So chuffed to be invited to take part in this Blog Tour.
This is Gerard Nugent’s debut novel. As a natural song writer, Nugent found himself forming the idea for this book after attending a local creative writing class. The idea was to find themes for his next batch of songs, but, combined with a chance encounter with an ex Brit Pop star working in a music shop, he found the plot for a novel forming in his head.
Let in the light is a bright read, the language and prose style both feel spacious – a feel good story some might say. But you don’t have to scratch far below the surface to find there is plenty of poignancy in this compelling page turner.
I like how the author has built this plot. The first half of the book switches between ‘then’ and ‘now’ – feeding us the build up to Richie’s catastrophic 15 minutes of fame whilst following him as he tries to recover in the years afterwards. Set on the fictitious Hope Street, but in the very real world of Edinburgh, Let In The Light has a community of characters featuring on Richie Carlisle’s journey. All of the supporting cast seem to have intriguing back stories and Nugent gives us glimpses into their worlds as they interact with the plot. It wasn’t a surprise to learn that Let In The Light is the first in a planned series of novels about the personalities on Hope Street.
Dialogue is plentiful throughout the book and I found myself drawn into the conversations, nodding in agreement or rolling my eyes as Richie struggles to make good decisions. It is a modern, honest book – the exchanges between Richie and the mother of his child, Pen, are full of truth and expose the pain of their relationship. The responsibility and heartbreak of parenting through separation is sensitively explored. Their son, Finn, is never far from the centre of things, much as it is a tale of how music affects our lives.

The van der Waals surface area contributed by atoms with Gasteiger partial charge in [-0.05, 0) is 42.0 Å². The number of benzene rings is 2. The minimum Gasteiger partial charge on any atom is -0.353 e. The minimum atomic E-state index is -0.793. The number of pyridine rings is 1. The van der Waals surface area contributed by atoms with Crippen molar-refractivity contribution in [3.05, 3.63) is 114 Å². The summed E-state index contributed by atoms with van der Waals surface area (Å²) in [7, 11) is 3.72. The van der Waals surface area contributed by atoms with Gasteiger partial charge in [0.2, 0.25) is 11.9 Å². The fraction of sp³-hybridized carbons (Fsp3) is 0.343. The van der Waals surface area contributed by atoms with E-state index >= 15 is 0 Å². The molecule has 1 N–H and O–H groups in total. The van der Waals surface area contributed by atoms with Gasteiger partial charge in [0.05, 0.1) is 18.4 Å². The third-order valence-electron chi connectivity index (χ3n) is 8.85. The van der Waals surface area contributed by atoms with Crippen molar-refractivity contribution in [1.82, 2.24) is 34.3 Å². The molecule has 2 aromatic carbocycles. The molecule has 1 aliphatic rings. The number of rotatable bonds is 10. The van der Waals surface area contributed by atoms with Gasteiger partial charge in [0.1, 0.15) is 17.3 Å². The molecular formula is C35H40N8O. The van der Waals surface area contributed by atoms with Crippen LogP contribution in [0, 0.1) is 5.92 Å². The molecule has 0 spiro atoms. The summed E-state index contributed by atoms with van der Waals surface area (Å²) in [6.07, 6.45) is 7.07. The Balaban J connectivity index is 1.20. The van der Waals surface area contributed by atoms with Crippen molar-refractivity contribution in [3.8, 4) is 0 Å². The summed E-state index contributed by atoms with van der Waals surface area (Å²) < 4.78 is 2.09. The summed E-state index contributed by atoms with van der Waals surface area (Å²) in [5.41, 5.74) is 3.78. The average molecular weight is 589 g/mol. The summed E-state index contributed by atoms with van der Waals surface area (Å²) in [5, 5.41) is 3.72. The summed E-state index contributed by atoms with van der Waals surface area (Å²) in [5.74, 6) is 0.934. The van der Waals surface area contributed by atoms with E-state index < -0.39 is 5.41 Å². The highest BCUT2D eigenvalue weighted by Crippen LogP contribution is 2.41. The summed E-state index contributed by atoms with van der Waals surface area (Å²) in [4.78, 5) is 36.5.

The portrayal of Richie’s struggles, the dark times he battles after the failure as a ‘rock star’ and even darker times dealing with the fall out of Penn’s pregnancy and how they struggled to make things work after Finn was born, are all scrutinised. These issued aren’t forced on the reader, there is a pleasing lightness of touch to the language which seems to give us time to absorb the impact of the big decisions in Riche’s life.
As the book progresses, the interwoven histories of the characters are revealed, including Richie’s band mates and his boss in the music shop where he works. I won’t spoil any of the plot, but I think it’s important to note that all of this affects the mental health of Richie and others. The impact of deteriorating mental health is nakedly visible and on at least one occasion quite shocking. Like I said, this feels like a truthful book. Gerard Nugent is supporting the mental health charity, Health In Mind, with Let In The Light and all profits are being donated to this great cause.
A great tale of city life and how communities are formed and revealing that, within those communities, unlikely bonds and friendships can be formed. The writing feels accomplished and the author gives us plenty of great detail around the music and how musicians can work well (or not) together. The relationship many of us have with music, just how important it can be, the power of the song, are also constants throughout the narrative.
Over at AMAZON Let In The Light is currently only 99p for kindle and the paperback is a bargain at £7.99 too.